Right now, the biggest topic of discussion among bloggers who write about Mexico is the news that Travel & Leisure Magazine has named San Miguel de Allende the top tourist destination in the entire world. So I figured that I might as well jump in and give my opinion.
First of all I do not subscribe to Travel & Leisure. I have leafed through a few copies while waiting in the doctor's office, and I can definitely say that I am not in the magazine's target audience. I do not stay at luxurious, five star hotels. (Why pay big bucks for a room when I am going to spend most of my time out and about seeing the sights?) I am not interested in the hottest, new nightspots. (Heck, I am usually thinking about bedtime when such places are starting to get busy.) I enjoy good food, but I have found that trendy restaurants that critics rave about are often disappointing. Although I am not a backpacker staying in frugal hostels, I am not an upscale traveler, and I do not look to Travel & Leisure for vacation guidance.
The blog posts that I have read generally mock the magazine's choice. My friend Barbara, the author of "Babsblog", lives in San Miguel and adores the town. But even her recent post is tinged with a bit of skepticism and a dose of concern over increased tourism in her adopted town.
I have to wonder why it is necessary to proclaim someplace as the #1 destination, and who makes such a decision. There are so many fascinating places in the world. How can any one town be proclaimed the champion of the planet? From what I have read, there was a good deal of misinformation in the Travel & Leisure article. It makes one wonder just how much research was done.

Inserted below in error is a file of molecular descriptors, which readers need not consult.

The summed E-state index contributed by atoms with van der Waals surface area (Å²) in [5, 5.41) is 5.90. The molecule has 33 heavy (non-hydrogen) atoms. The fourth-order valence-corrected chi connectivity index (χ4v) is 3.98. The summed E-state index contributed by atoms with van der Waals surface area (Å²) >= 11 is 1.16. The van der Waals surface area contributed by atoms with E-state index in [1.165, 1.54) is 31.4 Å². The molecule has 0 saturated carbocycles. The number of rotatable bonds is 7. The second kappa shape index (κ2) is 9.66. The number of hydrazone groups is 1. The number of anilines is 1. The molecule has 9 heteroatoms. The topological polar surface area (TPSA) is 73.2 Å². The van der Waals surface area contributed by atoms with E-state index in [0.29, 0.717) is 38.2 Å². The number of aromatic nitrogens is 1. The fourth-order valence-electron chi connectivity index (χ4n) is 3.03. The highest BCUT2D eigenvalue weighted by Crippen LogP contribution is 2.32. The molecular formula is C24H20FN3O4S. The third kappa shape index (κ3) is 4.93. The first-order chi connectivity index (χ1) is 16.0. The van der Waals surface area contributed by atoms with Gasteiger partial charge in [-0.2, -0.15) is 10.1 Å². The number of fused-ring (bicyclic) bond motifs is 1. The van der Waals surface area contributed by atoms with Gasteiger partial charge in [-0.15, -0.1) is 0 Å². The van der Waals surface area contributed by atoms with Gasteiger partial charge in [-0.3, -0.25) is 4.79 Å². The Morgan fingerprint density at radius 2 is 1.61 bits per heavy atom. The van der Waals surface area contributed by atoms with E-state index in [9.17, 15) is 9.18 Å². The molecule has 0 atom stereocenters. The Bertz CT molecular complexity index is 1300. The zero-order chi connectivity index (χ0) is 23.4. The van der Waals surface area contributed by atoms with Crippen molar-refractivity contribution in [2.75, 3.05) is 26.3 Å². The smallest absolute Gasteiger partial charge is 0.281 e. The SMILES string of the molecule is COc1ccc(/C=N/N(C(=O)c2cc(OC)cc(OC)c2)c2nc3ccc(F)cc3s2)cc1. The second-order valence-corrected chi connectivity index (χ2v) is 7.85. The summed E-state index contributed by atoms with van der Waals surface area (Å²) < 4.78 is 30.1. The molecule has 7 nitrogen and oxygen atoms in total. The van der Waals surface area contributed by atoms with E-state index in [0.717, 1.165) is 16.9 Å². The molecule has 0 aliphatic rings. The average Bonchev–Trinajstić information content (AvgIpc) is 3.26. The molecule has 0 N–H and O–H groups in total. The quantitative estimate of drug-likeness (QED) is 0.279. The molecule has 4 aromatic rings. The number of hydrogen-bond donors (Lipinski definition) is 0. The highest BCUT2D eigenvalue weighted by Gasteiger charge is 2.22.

I am not badmouthing San Miguel. It is a beautiful town, and I have enjoyed my visits there. However the country is full of beautiful towns, and (sorry, Barbara) I would not rank it as my favorite place in Mexico, much less the world. I first visited San Miguel in the 70s when I traveled to the colonial towns of the region known as the Bajío. Back in those days San Miguel already had a sizeable ex-pat population, but it was not the busy tourist mecca it is today. The couple days that I spent there were very pleasant, but the town in the Bajío that most captured my imagination was Guanajuato. I would also rank Mérida and Oaxaca above San Miguel, and there are several lesser known towns such as Valle del Bravo and Malinalco that are on my list of favorites.
The sad thing is that when a place becomes touted as a "must-see" destination, the economy may benefit, but much is lost in the unique atmosphere of the place. A good example is the Mayan archaeological site of Chichén Itzá. When I first visited the ruins in the 80s, it was a magical place. Then, when Cancún became a "mega-resort", hordes of tourists in tour buses arrived. The problem was exacerbated when Chichén was named one of the New Seven Wonders of the World. Now the place is jammed with visitors, you are no longer allowed to climb any of the ruins, and vendors hawking tourist junk are omnipresent.
Barbara writes in her blog that there are days when the historic center of San Miguel suffers gridlock along its narrow streets. How is the town going to cope with the possibility of an even greater invasion of tourists?